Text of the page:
Ronald Knox on ‘et cum spiritu tuo’

Here is the great Latinist convert in The Mass in Slow Motion, Sheed and Ward, 1948:

“And then, just to make sure that he is carrying the congregation with him, he says, ‘The Lord be with you’. And the server answers, ‘And with you likewise’ (that is all ‘And with thy spirit’ means). Priest and people are going about this great business of theirs shoulder to shoulder.”


  1. True, Ronald Knox started out in classics (Greats), but I wouldn’t consider him a great Latinist in the way that his contemporary A.E. Housman was both a world-class Latinist and literary giant. I’m not sure that Knox would have considered himself one either. To be fair, the breezy tone of the quote leads me to suspect that he was not intent on treating the usage in an exhaustive way.

    Outside the liturgy I could not find a single use of pneuma or spiritus in a synecdochical or metonymic sense to refer to the whole person and being used as an alternative to a personal pronoun. In Hebrew, however, nephesh is occasionally used this way (especially in poetry), and even in normal prose in a reflexive sense, e.g. to say “I know myself”. I don’t have an Aramaic lexicon handy.

  2. May I suggest that the final sentence of theKnox quotation may also be worthy of notice? For its time, it is an advanced insight, and puts the remainder of his comment into context.

  3. Ioannes, do you know “Dominus Vobiscum: The Background of a Liturgical Formula” by W. C. Van Unnik, New Testament Essays: Studies in Memory of T. W. Mansen 1893–1958, edited by A. J. B. Higgins (Manchester: Manchester University Press, 1959), 270–305?

  4. Have heard of it but never pulled it off the shelf. My point of my comment was to show that the question at hand did not naturally lend itself to the expertise of a Latinist or even classicist. Giving a quick read of some of it on Google, much of the article appears outdated (e.g. belief in the early dating of “Hippolytus'” liturgy. He makes a very hard and fast distinction between Hebrew nephesh and ruah, which strikes me as problematic. He adduces a vast amount of OT material to discuss the meaning of “with” but dismisses “spirit”. It’s certainly not the case the Hebrew made the same distinction between the two words that philosophical Greek made between psyche and pneuma. I wonder whether anything like this wording has popped up at Qumran. A 1959 article probably wouldn’t have been able to take into account that kind of evidence. Will try to read the entire article at some point. Moreover, even what appears on Google calls into question the…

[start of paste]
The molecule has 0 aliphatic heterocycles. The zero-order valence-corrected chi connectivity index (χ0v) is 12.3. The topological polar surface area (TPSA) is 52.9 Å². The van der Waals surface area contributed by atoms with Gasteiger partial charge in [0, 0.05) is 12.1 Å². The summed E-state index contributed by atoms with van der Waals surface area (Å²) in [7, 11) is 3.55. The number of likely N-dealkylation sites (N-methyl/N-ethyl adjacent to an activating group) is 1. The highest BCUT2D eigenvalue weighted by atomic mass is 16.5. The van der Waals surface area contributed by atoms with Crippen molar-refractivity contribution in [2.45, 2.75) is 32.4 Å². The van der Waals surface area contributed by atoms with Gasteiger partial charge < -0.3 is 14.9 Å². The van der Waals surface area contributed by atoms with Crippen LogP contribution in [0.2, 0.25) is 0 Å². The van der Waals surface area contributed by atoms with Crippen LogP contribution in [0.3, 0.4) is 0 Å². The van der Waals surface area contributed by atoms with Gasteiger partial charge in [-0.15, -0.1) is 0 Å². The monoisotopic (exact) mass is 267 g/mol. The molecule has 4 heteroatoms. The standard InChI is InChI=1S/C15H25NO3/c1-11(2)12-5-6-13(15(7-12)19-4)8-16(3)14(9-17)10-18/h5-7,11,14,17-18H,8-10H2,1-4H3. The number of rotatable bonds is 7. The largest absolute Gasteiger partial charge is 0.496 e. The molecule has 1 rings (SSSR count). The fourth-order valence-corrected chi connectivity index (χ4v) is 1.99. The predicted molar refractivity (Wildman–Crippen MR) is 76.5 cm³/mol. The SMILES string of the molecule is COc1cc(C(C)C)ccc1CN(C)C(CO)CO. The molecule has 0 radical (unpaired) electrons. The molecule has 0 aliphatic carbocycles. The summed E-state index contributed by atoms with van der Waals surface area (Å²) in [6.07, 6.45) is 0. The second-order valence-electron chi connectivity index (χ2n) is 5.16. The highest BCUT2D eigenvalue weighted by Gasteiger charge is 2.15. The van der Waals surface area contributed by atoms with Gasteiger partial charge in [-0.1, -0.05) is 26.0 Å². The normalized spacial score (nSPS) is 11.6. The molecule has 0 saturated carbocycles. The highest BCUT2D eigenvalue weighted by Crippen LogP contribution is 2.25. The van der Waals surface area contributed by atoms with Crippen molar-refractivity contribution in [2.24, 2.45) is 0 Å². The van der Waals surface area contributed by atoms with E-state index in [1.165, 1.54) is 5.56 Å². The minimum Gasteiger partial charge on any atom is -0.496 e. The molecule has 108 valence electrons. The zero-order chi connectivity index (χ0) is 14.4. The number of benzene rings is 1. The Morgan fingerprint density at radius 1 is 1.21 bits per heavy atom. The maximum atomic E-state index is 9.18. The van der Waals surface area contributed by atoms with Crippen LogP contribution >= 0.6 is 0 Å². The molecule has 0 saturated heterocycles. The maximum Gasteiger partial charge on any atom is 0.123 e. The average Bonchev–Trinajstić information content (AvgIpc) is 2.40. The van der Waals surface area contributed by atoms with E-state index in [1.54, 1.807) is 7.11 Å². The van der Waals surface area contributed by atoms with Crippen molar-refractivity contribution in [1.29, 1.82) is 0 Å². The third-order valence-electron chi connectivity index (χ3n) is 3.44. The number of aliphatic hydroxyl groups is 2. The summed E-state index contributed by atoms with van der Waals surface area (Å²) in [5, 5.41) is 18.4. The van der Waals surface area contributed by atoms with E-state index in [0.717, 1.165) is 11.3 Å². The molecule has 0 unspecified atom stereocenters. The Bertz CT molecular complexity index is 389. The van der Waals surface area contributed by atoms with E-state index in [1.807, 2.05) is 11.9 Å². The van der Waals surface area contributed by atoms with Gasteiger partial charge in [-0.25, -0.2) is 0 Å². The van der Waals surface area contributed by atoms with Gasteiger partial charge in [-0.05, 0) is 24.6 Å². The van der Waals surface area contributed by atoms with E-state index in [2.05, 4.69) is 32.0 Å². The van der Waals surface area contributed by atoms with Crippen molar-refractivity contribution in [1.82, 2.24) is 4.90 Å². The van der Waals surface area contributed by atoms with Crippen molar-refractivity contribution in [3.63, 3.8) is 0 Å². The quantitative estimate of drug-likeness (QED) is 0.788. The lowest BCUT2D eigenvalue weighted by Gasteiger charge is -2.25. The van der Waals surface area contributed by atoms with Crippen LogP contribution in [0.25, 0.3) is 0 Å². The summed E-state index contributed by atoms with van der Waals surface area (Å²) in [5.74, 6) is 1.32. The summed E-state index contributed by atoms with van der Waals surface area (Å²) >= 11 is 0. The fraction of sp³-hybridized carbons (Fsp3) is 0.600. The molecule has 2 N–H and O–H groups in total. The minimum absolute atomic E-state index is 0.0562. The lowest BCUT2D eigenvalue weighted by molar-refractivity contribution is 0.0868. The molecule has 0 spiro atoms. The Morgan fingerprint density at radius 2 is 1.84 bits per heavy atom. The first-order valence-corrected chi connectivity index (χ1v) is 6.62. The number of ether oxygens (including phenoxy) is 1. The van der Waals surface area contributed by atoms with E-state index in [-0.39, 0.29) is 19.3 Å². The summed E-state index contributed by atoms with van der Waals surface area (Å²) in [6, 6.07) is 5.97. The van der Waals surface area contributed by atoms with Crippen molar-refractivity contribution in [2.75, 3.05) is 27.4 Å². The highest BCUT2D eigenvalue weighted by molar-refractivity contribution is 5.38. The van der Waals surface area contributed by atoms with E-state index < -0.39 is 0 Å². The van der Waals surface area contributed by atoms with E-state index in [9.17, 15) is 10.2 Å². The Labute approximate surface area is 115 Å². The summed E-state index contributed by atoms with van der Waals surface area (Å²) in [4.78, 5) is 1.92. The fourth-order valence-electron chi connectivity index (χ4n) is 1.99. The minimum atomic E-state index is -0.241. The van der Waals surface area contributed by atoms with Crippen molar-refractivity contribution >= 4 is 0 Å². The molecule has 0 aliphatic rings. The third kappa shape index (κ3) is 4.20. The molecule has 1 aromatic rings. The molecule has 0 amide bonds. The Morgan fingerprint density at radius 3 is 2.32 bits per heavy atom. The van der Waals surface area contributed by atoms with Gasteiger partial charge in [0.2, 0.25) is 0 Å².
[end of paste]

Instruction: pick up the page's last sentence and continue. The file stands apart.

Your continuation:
5. I thought St. John Chrysostom put this one to bed in the 4th Century, when he explained that the response acknowledges the particular charism of the priest. The French Bishops would seem to agree (Et avec votre esprit), as would the Germans (Und mit deinem Geiste), the Italians (E con il tuo spirito) and the Spaniards (Y con tu espiritu).

    Of course, if one wished to change the Church’s emphasis on the priest’s particular charism, a change of language in a key place like this would be a good starting point.

    1. Wasn’t St. John Chrysostom simply retrofitting his own spiritualised explanation to a liturgical greeting that was already a couple of hundred years old?

    2. Ian, when I was in the seminary, the theology we were learning in the 1970’s was meant to help us as newly ordained priests to prepare the Church for the inevitability of women’s ordination. Obviously, many things had to be changed even apart from sociological considerations, for example the sacramental, visual experience of the male priest being a sign of Christ’s exclusive High Priesthood and also the “Bridegroom” of the Church which is His Bride, so changing pronouns would be essential, to have a unisex approach to the Church, Christ and the sacramental order of things. So language is symbolic and powerfully so.

  6. I still don’t buy it….why not then say that the Priest’s “Dominus Vobiscum” means “Good morning, how is everyone today?” since that’s what we often get as a translation. If that’s what the Priest “means” when he says it, then isn’t that the “translation” using this rather twisted logic?

  7. It is worth recalling . . . the meaning of the exchange of words between the one who presides over the celebration and the assembled people: ‘The Lord be with you’ – ‘And with your Spirit’. This does not mean simply ‘and with you’. It means ‘with the grace that you received through ordination for the common good; we are asking now for that grace to be made present in this celebration.’ The ‘power’ received at ordination and the making present of the gift of the Spirit, the ordained celebrant and the community or the ecclesia are united in the celebration of the Eucharist.